As Seen in…
Places to visit in Mongolia and on our Mongolia tours
Why visit Mongolia?
Whilst the earliest humans who wandered the ‘Land of the Eternal Blue Sky’ – evidence of whom resides in the petroglyphs of camels, mammoths and big cats in Khoit Tsenkher’s caverns – may have lived a very different existence, the horse-riding nomadic culture that still dominates Mongolia today has its origins as long as 5,000 years ago.
Nowadays, an incredible 30% of the 3.3 million population still favours a nomadic lifestyle, from the ‘Little Gobi’ goat and camel herders of Elsen Tasarkhai who sell cashmere amidst a quasi-desert duned landscape of oases, dried lakes and elm coppices, to the ger dwelling thousands who have flocked to the fringes of Ulaan Baatar’s capital to enjoy the benefits of the city from the traditional hide, carpet and wooden-poled dwellings of their forebears.
From the Bronze-Age Scythians to the 3rd century B.C. Xiongnu empire that stirred the Chinese Emperors to complete the Great Wall of China to withstand their threat, the Mongolian culture was defined by its warrior-led identity and conquering prowess. Through the first millennium A.D., dynasties arose that were the talk of afeared nations from Byzantium to Bombay and the rise of the Khan-led culture had its flowering in the rule of the self-styled Chingghis (or Genghis) Khan (or Khaan!) who united the different ethnic groups and swept irresistibly across Asia and Easter Europe at the head of a brutally successful Golden Horde in the early 1200s.
His conquered lands stretched from Poland to Oman to Cambodia and to Korea, encompassing 22% of the planet’s land-mass and over 100 million people became his subject, roughly a third of all humans on the planet. The resulting trade freedoms brought wealth to the East, yet began immediately to founder upon his death, as the empire was divided into 4 khanates. One of these, for a while led by the fabled Kublai Khan, dominated China and ‘Outer Mongolia’ for 100 years; by 1368 though, the Mongols were expelled and retreated to their homelands to return to their traditional ways. The Mongol Khans were then characterised by internal conflicts and intermittent decades of unification. One such moment of concord followed the arrival of Buddhism in the 16th century. The founding monastery at Kharkhorin, Chingghis’ capital, can still be visited, sitting amidst expanses of grasslands and surrounded by the sacred number of 108 gleaming white stupa.
As elsewhere, the remaining three temples there speak more of absence than particular glory, ravaged by the Soviet purges of the 1930s and 40s. As in the case of Amarbayasgalant Monsatery, once shrine and tomb of the great yellow-hat Buddhist cleric and poet Zanabazar, the opulence of the foundation is gone and only since the 1990s and independence have the monks returned. However here, as in many other sacred sites, the gentle sense of spirituality is undeniable and many flock to its walls as pilgrims and to rest a few days amidst the community. The 20th century purge of Buddhism by Stalin’s regime was not unique however: the Qing Dynasty won decisive victories against Mongolia in the 17th century and all but annihilated its population.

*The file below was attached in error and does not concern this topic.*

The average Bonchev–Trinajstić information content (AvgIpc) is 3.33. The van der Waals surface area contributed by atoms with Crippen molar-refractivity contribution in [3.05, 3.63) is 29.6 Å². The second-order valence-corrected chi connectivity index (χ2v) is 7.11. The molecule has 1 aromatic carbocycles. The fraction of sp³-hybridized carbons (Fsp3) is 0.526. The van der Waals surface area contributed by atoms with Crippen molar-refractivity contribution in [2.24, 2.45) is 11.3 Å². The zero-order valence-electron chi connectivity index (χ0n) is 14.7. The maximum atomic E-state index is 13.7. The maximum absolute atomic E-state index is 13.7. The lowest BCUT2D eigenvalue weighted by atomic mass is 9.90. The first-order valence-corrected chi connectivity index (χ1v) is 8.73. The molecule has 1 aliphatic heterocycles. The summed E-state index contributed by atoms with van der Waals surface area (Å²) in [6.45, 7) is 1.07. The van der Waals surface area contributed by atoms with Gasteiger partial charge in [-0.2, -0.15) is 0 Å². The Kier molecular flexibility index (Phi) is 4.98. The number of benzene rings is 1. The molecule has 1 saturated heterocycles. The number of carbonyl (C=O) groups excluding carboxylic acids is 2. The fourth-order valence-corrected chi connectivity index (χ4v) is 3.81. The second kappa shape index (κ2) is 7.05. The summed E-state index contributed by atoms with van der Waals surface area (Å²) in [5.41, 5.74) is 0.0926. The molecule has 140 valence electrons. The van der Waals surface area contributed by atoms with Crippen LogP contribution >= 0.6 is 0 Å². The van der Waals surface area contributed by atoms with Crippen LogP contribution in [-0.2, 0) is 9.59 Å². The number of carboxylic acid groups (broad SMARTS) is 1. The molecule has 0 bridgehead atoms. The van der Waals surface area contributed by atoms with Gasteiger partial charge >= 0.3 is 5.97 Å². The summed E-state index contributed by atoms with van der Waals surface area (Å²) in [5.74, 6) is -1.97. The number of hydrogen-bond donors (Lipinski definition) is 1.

Curiously, the position of the country since then has perhaps been its salvation: both the Chinese and later the Russians allowed Mongolia to remain as a cultural buffer, forbidding Chinese immigration there in the former case, and later the Russians insisting on its independence as a nation since the collapse of the Qing regime in 1911. Russia, despite installing a communist government, saw Mongolia as a natural bulwark against Chinese encroachment and effectively secured its position as a modern nation by forcing through its acceptance as such by the UN in 1961. Such support came at a huge cultural cost.
Roughly a third of all males were monks at the start of the 1900s; the execution or transportation of the majority to gulags in the late 1930s was a brutal case of religious cleansing which took a full 60 years to overcome; ‘cleansing’ on ethnic grounds was similarly dramatic. Since the collapse of the USSR in 1991, Mongolia has experienced a cultural and economic revival. The capital is a rapidly growing city, almost half of all citizens now living there and tourism has been a dramatic success. This is partially owing to the sustained ancient traditions and the fascination with Chingghis Khan at the height of his powers: visitors can ascend the colossal statue close to Terelj and wonder at the immense panoramas from the comfort of his horse’s head.
Similarly, Mongolia offers some of the planet’s most unspoilt landscapes and threatened mammals like the snow leopard, Siberian ibex, Gobi bear and Asiatic wild ass are to be found in its wild hilly tracts and amidst the eerie beauty of the Gobi Desert in the south. Gray wolves are common and nature lovers flock to enjoy the lovely lakes which are still a stronghold of the 6 crane species which struggle elsewhere. Perhaps most memorable and most intrinsically linked to the nomadic culture are the takhi – wild horses – which are Earth’s last true horse populations in their original glorious habitats.
These were in fact rescued as a species in the 1990’s after virtual extinction, but nowadays, to follow them along the dancing grasses of the Terelj National Park and watch them gallop with abandon across the plain seems to forge an unbreakable link to the dramatic and glorious past of this proud nation.